3. Detrimental effects on the charge/discharge capability of a capacitor=random fluctuations in the electrical signal passing through a capacitor.
    This is not even false, its gibberish. Resonance is non-random. Random fluctuations are the result of thermal noise. Typical detrimental effects, like ESR, or smashing the capacitor with a hammer, are non-random.

    Quote Originally Posted by DarqueKnight View Post
    4. Random fluctuations in the electrical signal passing through a capacitor=Noise (according to definition 3 above).
    3 is wrong, and random noise is thermal noise, not mechanical resonance. Resonance is a nonrandom phenomenon, and that's probably why nobody but you is calling mechanical resonance "noise". Give it up.

    Quote Originally Posted by DarqueKnight View Post
    Have a good evening and a wonderful weekend.
    You too, honestly. I think its a shame we're bickering.

  8. #98

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    Gentlemen Please,

    Is this a pontification of concepts? This is way of topic. The sum of real world experience here (on this forum) has, for lack of better words, value or merit. That is what the OP was looking for.

    One can not only use "tools" to determine a "possible" final outcome. Can you please start another thread, so there the ideas that have come forth be civilly debated?

    I do hope that Robint is still around. My goodness, what a simple question to ask, and then is this the real end result experience that this forum has to offer..?

    Just because a tool of measurement says no, that then means it would sound bad? Tools have their place, and "can" give us a good starting point. BUT, that does not mean that a measurement makes is sound good or bad. REAL world experience is the final answer.

    Love you all!

  9. #99

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    Quote Originally Posted by TennMan View Post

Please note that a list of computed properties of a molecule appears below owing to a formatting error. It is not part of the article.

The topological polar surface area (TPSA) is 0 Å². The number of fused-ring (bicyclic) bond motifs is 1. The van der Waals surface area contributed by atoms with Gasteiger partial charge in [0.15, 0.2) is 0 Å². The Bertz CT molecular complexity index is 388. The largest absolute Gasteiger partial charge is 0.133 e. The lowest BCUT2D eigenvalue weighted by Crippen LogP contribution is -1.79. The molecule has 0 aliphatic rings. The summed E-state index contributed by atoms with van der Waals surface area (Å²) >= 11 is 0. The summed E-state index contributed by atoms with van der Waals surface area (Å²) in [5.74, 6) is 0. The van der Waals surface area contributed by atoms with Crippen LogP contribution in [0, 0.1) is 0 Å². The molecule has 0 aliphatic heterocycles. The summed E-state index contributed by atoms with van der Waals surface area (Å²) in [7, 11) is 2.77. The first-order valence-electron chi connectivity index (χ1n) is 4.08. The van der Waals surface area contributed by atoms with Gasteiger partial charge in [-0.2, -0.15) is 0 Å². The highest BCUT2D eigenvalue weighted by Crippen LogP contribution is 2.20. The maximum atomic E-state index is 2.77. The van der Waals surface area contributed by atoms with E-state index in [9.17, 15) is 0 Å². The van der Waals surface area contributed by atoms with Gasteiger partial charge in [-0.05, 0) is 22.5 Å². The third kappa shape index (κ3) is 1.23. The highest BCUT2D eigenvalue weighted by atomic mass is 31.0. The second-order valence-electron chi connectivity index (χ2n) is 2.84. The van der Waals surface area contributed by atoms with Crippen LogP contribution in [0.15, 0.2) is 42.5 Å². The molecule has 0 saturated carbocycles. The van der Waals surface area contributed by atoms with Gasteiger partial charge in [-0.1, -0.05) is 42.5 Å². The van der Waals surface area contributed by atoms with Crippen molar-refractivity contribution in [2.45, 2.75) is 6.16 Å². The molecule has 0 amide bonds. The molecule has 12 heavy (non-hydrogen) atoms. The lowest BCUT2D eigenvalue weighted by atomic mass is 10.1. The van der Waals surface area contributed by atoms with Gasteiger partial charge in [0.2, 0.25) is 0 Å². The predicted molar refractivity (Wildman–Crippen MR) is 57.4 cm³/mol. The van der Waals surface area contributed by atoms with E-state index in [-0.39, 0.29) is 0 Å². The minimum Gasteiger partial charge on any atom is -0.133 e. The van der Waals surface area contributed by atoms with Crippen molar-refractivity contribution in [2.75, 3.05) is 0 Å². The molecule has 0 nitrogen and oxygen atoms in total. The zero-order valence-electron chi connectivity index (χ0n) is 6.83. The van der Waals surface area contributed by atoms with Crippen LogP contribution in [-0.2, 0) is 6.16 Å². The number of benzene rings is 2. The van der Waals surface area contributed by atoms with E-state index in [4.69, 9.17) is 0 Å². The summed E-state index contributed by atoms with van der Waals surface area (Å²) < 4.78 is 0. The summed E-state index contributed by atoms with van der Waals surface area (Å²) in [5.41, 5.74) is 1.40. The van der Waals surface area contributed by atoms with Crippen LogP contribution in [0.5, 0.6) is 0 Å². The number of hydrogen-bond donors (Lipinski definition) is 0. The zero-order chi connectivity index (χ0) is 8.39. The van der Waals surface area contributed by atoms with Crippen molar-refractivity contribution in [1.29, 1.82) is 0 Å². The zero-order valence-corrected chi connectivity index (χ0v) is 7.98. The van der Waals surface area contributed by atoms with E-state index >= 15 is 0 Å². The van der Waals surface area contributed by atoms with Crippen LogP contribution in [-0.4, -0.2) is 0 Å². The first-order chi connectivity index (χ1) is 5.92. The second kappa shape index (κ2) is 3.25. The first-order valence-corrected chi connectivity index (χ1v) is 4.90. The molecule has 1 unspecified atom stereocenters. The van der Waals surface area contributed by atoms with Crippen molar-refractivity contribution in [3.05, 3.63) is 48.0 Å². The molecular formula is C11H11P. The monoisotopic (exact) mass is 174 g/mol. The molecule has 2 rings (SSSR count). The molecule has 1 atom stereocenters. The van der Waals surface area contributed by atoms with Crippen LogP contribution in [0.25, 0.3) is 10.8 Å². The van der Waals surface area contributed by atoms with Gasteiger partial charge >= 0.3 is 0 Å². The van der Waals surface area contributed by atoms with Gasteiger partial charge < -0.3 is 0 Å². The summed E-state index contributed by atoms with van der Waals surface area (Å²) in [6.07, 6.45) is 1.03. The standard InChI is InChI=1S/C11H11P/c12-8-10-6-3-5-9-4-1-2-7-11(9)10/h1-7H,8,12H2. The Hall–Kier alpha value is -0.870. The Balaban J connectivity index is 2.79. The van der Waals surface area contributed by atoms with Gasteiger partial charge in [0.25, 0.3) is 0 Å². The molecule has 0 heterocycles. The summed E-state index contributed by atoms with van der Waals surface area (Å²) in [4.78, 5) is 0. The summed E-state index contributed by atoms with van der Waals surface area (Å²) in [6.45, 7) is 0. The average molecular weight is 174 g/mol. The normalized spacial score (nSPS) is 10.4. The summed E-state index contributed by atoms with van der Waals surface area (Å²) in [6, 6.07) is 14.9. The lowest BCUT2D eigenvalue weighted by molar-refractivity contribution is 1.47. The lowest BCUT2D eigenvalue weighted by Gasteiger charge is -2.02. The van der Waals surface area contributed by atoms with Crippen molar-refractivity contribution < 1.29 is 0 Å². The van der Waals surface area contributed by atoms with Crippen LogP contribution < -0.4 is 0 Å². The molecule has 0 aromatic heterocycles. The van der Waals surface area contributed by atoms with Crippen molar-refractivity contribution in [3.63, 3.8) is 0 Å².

It finally happened but it sure didn't last long.
    Man I love DK, and he is the man! Learned a lot from his input (knowledge). I, on the other hand, am not the man. jcandy just has to debate his point thou. This is not the thread to do so!

    IF we are to debate "that" subject, can we please just answer the OPs' questions and debate "that" on another thread?

    Very Good Debate, by no means. This is not the place.

    And yes, I do love you all. Ya'll have brought me a long way. Esp DK and TFL.

    XOXOXO!!!

  10. #100

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    Quote Originally Posted by troll
    Resonance is a nonrandom phenomenon, and that's probably why nobody but you is calling mechanical resonance "noise".
    Oh really? The folks at ClarityCap do.

    In all of the capacitors tested, resonances were observed in the upper audio frequency band between 10kHz and 30kHz, with varying mean amplitude and Q factor according to the particular capacitor under test. In most cases the emissions were clearly audible.
    Clearly audible means it's noise, sport!

    Quote Originally Posted by troll
    ....but your commander-in-chief F1NUT put in his 2 cents and again used the mystery expression "noise" without clarification. Obviously, he didn't mean thermal noise, either. Go figure.
    You are confused....again. I didn't use the word "noise" until my comment above. I posted a quote from the Sonicap site that used the word "noise". I know it is hard for you, but please try to keep the facts straight.

    Quote Originally Posted by DarqueKnight
    I will share with you that he, and others, found it hilarious that a Ph.D. in physics would have such a one-dimensional understanding of electrical noise.
    Indeed.
    'Political Correctness'.........defined

    "A doctrine fostered by a delusional, illogical minority and rabidly promoted by an unscrupulous mainstream media, which holds forth the proposition that it is entirely possible to pick up a turd by the clean end."

  11. #101

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    Quote Originally Posted by DarqueKnight View Post
    The only "big surprise" is that when you are clearly shown to be wrong, you still cling to your "beliefs" with religious fervor and tenacity.